Look at how they’d respond to this question not commonly asked in interviews. This would give you an idea how they respond to that occasional oddball question from clients and prospects.
Of course, no one would prefer anything here–but ask them what’s worse. Depending on the position they’re interviewing for and the goals of your company, they can make the wrong or right wer that would demonstrate their fit.
Let them choose something they’re capable of explaining thoroughly. What you’re looking for is helpful, consultative demeanor as opposed to someone “giving instructions”. Are they patient in fleshing out details, looking at you for cues of interest or confusion? The important thing to note here is how they conduct themselves when faced with the task of explaining something thoroughly.
In the age of consultative selling, we’re looking for words like “knowledgeable” and “helpful”.
Ideally, your aspirant has researched about your company, your sales process and your products. More than having the right suggestions, what you’re looking out here for is if they did research before the interview. Major brownie points if they did.
This is a test of whether they did research on your company or not, and if they are capable of selling to your target clients or not. You’d have to watch out for details–how well do they know the audience and if they can give a general overview of the common pain points for ideal clients of your company and product.
Is their least favorite part of the sales process a crucial step in the sales process of your company? Might be better to let them walk.
Ask them about techniques they use when responding to price objections, early objections and other types of resistance from customers. Listen if they have a process in place.
According to Glassdoor, lack of opportunities for growth is one of the top reasons salespeople go on to look for another job. If your company is unable to provide growth opportunities to the person you’re interviewing, you’re better off letting them walk than to have to go through hiring again sooner than you’d like.
Sales is not about seeing what sticks–that’s why you form buyer personas and pinpoint your ideal clients before launching a sales campaign. If your candidate says they will never do that, it’s time to do some explaining that not all potential customers are good fits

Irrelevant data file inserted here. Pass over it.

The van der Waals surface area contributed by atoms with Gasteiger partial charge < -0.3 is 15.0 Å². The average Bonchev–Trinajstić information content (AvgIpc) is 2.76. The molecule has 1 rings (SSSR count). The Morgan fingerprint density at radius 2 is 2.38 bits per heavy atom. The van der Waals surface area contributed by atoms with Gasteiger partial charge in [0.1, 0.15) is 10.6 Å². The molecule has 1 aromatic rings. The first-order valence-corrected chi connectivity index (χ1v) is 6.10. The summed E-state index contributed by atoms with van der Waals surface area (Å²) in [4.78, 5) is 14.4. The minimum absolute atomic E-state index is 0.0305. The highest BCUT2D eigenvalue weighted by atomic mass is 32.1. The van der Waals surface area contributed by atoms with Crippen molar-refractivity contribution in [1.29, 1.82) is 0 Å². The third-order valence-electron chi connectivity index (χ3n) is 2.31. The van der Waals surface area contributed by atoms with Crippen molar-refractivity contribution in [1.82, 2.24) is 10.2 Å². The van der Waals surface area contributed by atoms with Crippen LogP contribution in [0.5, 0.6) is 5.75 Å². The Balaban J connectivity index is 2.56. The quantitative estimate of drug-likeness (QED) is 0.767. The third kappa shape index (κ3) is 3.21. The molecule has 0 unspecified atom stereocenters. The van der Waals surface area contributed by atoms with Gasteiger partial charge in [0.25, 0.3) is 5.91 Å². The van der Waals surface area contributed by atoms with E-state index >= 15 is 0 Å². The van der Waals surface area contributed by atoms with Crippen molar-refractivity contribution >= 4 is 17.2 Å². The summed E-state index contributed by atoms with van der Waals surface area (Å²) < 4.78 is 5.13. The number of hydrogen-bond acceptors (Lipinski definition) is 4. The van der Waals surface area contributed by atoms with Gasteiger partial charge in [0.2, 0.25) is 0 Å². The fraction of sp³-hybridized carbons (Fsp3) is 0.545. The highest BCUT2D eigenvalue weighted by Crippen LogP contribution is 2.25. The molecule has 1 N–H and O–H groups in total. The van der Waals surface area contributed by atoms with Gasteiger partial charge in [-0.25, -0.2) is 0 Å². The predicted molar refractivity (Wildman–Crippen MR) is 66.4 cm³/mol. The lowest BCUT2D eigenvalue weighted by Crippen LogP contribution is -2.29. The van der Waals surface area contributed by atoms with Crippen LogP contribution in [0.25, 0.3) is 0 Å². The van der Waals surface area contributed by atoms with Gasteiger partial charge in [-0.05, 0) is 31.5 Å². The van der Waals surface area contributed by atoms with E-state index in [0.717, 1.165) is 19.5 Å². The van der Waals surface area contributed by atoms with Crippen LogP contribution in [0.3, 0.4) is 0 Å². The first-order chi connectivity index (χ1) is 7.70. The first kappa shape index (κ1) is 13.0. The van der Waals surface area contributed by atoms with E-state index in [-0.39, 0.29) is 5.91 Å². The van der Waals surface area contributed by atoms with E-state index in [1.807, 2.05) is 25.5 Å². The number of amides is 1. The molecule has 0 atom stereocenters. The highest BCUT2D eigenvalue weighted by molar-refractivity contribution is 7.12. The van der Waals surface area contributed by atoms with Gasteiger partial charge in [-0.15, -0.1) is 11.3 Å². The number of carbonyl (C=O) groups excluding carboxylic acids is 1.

Screen for cheesy wers. Get to the core. Is it money? Recognition? Helping others? Being on top? Depending on what your company’s values are, you’ll get an idea if you have an applicant that could fit your sales culture well.
You’re looking for salespeople who are persistent and are willing to get better after every call. These are the type of employees that drive success from the sales floor. Make sure that they are able to understand why this is important–and if they never had the chance or direction to do so, ask what they would do if they were in such a situation.
You want someone who will stay so definitely give less points for people who would say monetary benefits (like commission and spiffs) as their main motivation.
Nurturing leads and attracting prospects through useful content are major ingredients of the inside sales recipe. Ask the aspirant how they would use content in day to day operations.
While this question’s wer probably largely relies on how their past companies managed sales, you want to be on the lookout for aspirants who know that one or the other can never be left behind. Both are crucial in inside sales and expanding the sales pipeline.
The sales life is ridden with rejection. It’s definitely crucial for a salesperson to have the ability to self-inject positivity when needed. Ask them for their techniques.
They should be able to give you specific processes they had in place in their past job. Even if they’re from a different niche, they should demonstrate understanding of why being updated is crucial. Having prior go-to techniques is a good demo of this.
It’s good to let them know that yours is a reasonable company. You know that everyone has bad spells. Ask them to tell you about it: what led to it and how they turned it around.